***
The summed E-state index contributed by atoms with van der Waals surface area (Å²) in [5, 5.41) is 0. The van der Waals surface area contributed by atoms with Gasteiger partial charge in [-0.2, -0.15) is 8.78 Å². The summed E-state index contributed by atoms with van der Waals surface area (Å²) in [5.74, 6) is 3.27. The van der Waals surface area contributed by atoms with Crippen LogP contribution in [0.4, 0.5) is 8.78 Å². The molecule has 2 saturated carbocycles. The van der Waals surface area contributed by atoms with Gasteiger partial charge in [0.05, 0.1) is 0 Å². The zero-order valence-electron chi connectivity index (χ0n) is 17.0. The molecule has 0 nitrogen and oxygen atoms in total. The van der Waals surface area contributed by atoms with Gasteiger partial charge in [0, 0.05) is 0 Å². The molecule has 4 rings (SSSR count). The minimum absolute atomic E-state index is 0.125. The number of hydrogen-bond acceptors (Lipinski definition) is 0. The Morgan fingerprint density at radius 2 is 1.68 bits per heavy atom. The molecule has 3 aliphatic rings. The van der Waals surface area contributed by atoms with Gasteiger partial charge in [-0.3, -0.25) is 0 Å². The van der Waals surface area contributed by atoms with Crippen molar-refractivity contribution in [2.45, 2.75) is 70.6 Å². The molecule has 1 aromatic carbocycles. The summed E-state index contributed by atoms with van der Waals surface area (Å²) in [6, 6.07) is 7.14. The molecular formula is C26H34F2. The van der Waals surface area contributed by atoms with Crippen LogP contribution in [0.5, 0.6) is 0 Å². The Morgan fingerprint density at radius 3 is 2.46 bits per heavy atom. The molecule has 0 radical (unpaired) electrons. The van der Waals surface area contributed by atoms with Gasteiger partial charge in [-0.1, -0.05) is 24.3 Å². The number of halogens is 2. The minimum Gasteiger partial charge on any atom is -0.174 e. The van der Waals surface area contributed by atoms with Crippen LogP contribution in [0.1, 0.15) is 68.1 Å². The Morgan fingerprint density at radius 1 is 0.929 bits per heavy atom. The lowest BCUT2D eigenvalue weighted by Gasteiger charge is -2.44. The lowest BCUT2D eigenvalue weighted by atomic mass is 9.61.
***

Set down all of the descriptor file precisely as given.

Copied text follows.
The summed E-state index contributed by atoms with van der Waals surface area (Å²) in [5, 5.41) is 0. The van der Waals surface area contributed by atoms with Gasteiger partial charge in [-0.2, -0.15) is 8.78 Å². The summed E-state index contributed by atoms with van der Waals surface area (Å²) in [5.74, 6) is 3.27. The van der Waals surface area contributed by atoms with Crippen LogP contribution in [0.4, 0.5) is 8.78 Å². The molecule has 2 saturated carbocycles. The van der Waals surface area contributed by atoms with Gasteiger partial charge in [0.05, 0.1) is 0 Å². The zero-order valence-electron chi connectivity index (χ0n) is 17.0. The molecule has 0 nitrogen and oxygen atoms in total. The van der Waals surface area contributed by atoms with Gasteiger partial charge in [0, 0.05) is 0 Å². The molecule has 4 rings (SSSR count). The minimum absolute atomic E-state index is 0.125. The number of hydrogen-bond acceptors (Lipinski definition) is 0. The Morgan fingerprint density at radius 2 is 1.68 bits per heavy atom. The molecule has 3 aliphatic rings. The van der Waals surface area contributed by atoms with Gasteiger partial charge in [-0.3, -0.25) is 0 Å². The van der Waals surface area contributed by atoms with Crippen molar-refractivity contribution in [2.45, 2.75) is 70.6 Å². The molecule has 1 aromatic carbocycles. The summed E-state index contributed by atoms with van der Waals surface area (Å²) in [6, 6.07) is 7.14. The molecular formula is C26H34F2. The van der Waals surface area contributed by atoms with Crippen LogP contribution in [0.5, 0.6) is 0 Å². The Morgan fingerprint density at radius 3 is 2.46 bits per heavy atom. The molecule has 0 radical (unpaired) electrons. The van der Waals surface area contributed by atoms with Gasteiger partial charge in [-0.1, -0.05) is 24.3 Å². The number of halogens is 2. The minimum Gasteiger partial charge on any atom is -0.174 e. The van der Waals surface area contributed by atoms with Crippen LogP contribution in [0.1, 0.15) is 68.1 Å². The Morgan fingerprint density at radius 1 is 0.929 bits per heavy atom. The lowest BCUT2D eigenvalue weighted by Gasteiger charge is -2.44. The lowest BCUT2D eigenvalue weighted by atomic mass is 9.61.